The U.S. government is trying to ban Juul e-cigarettes. Here’s why
No ban planned in Canada yet
⭐️HERE’S WHAT YOU NEED TO KNOW⭐️
- A U.S. government agency is trying to order Juul to stop selling its products.
- It said Juul hasn’t gone far enough to disclose health risks.
- Juul disagrees and says it provided several studies measuring risks.
- Experts say e-cigarettes can help adult smokers, but teens can get addicted.
- Read on to find out more. ⬇️ ⬇️ ⬇️
The biggest e-cigarette company in the United States might soon have to stop selling their products.
Last week, the U.S. Food and Drug Administration (FDA) ordered Juul to stop selling its popular vaping devices and tobacco- and menthol-flavoured cartridges.
The FDA is a U.S. government agency that decides which products like food or drugs are safe for consumption. The agency says that Juul hasn’t provided enough scientific evidence that their products aren’t harmful to public health.
Juul appealed the FDA’s ban, which allows the company to continue selling products while the court reviews the appeal and decides how to move forward.
The multibillion-dollar vaping industry has been accused of marketing to middle school and high school students. In its decision last week, the FDA said companies like Juul have “played a disproportionate role in the rise in youth vaping.”
Why Juul’s products are at risk of being banned
In the United States, e-cigarette companies must prove that their products benefit public health by releasing scientific studies.
This means, according to the FDA, that they must prove how their products help adult smokers quit smoking traditional cigarettes and that teens aren’t likely to become addicted to them.
The FDA said Juul’s application didn’t have enough scientific data to show the potential health risks of consuming its products.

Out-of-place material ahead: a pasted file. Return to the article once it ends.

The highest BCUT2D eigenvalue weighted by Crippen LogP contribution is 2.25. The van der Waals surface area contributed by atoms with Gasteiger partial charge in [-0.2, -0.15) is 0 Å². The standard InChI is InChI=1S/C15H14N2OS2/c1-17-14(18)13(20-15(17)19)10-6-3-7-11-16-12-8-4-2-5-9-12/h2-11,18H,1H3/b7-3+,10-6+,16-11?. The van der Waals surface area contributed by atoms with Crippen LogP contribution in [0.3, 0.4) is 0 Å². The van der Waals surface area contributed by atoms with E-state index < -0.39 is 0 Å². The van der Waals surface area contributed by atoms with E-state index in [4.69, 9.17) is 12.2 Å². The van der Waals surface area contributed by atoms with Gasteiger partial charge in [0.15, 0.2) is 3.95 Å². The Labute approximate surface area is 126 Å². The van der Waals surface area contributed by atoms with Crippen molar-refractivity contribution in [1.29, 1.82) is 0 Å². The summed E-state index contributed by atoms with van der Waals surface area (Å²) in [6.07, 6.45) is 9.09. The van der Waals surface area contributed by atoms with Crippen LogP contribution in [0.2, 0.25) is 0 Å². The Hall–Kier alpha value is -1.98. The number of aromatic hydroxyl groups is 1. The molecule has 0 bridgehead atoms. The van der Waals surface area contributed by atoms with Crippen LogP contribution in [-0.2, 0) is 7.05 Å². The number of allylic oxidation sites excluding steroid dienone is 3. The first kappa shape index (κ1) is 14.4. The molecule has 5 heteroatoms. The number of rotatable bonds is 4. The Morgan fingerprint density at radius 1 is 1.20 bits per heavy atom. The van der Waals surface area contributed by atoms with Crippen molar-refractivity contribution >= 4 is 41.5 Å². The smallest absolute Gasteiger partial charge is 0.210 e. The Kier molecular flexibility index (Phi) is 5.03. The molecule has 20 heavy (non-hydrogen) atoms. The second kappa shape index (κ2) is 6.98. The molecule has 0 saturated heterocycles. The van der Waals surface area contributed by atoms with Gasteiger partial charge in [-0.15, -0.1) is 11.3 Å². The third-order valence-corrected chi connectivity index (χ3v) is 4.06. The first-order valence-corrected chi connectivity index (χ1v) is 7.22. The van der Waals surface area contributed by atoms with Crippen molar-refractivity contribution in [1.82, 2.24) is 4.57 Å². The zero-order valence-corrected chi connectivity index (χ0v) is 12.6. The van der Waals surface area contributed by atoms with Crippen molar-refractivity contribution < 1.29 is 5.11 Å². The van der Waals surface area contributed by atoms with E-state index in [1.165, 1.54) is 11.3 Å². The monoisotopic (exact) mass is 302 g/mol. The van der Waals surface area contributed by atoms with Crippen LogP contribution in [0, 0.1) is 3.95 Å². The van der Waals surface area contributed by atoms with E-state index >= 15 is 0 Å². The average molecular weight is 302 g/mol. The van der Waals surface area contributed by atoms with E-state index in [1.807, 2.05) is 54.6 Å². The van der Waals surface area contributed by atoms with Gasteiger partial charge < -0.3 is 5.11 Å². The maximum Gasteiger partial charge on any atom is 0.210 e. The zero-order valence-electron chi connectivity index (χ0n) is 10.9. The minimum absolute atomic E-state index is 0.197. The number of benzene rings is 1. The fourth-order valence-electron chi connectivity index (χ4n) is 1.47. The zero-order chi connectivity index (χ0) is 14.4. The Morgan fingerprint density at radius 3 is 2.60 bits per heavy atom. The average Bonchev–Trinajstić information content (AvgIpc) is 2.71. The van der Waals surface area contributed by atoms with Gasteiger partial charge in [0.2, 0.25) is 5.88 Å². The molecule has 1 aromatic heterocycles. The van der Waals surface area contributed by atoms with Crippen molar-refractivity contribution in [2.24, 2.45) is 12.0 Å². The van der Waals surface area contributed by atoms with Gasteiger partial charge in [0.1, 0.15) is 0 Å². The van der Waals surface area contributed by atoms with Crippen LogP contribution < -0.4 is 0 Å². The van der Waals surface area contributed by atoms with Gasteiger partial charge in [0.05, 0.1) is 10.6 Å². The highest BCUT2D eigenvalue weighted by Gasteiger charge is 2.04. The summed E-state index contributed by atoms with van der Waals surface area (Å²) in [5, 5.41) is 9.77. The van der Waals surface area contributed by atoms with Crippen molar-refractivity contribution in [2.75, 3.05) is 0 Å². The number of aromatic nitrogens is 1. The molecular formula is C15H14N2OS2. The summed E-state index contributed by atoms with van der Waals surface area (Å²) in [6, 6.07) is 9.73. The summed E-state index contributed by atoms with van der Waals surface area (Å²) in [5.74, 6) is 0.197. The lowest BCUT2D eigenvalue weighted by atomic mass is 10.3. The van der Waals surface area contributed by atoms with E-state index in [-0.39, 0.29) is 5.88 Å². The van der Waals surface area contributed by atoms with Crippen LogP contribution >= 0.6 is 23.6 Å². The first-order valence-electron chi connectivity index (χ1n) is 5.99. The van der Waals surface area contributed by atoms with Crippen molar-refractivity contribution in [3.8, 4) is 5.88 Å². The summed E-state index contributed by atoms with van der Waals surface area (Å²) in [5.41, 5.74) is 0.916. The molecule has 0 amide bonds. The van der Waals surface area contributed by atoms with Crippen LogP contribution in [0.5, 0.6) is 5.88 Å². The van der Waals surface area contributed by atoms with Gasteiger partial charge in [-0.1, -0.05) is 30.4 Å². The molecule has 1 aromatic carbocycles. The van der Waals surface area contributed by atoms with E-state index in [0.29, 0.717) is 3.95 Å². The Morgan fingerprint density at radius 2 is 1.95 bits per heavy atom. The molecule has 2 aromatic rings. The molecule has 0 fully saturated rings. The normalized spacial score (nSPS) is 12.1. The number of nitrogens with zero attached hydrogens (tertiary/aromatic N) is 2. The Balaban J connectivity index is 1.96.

It also said Juul’s products may have created a rise in teen vaping.
Juul disagreed, stating that the FDA denied its application while approving applications by other e-cigarette competitors.
Are Juul’s products harmful for teenagers?
According to the Health Canada website, "the potential long-term health effects of vaping remain unknown.”
Still, Juul e-cigarettes contain nicotine, which is addictive.
A 2020 Statistics Canada survey found that 14 per cent of Canadians between the ages of 15 and 19 had vaped in the past 30 days.
That’s up from six per cent in the same month in 2017.
Robert Schwartz, a senior scientist at Toronto's Centre for Addiction and Mental Health, said e-cigarettes can be a good tool to help adults quit smoking.
Unfortunately, he said, young non-smokers can become addicted to them.
"We definitely are finding that young people who would not otherwise become cigarette smokers have started to use e-cigarettes and [that] they fairly quickly develop a dependence," Schwartz previously told CBC News.
Will Canada ban e-cigarettes next?
While banning the popular Juul products may affect the market, experts believe that it won’t have a huge impact on the industry.
Analysts who spoke with CBC News say that Juul’s market shares are already declining and there are a lot more e-cigarette companies ready to take its place.
For now, Health Canada has no plans to remove any vaping products from the Canadian market, they told CBC in an email.
But it has put new restrictions on vaping companies, including limits on how much they can advertise and the amount of nicotine they can put in their products.
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With files from The Associated Press and Benjamin Shingler/CBC.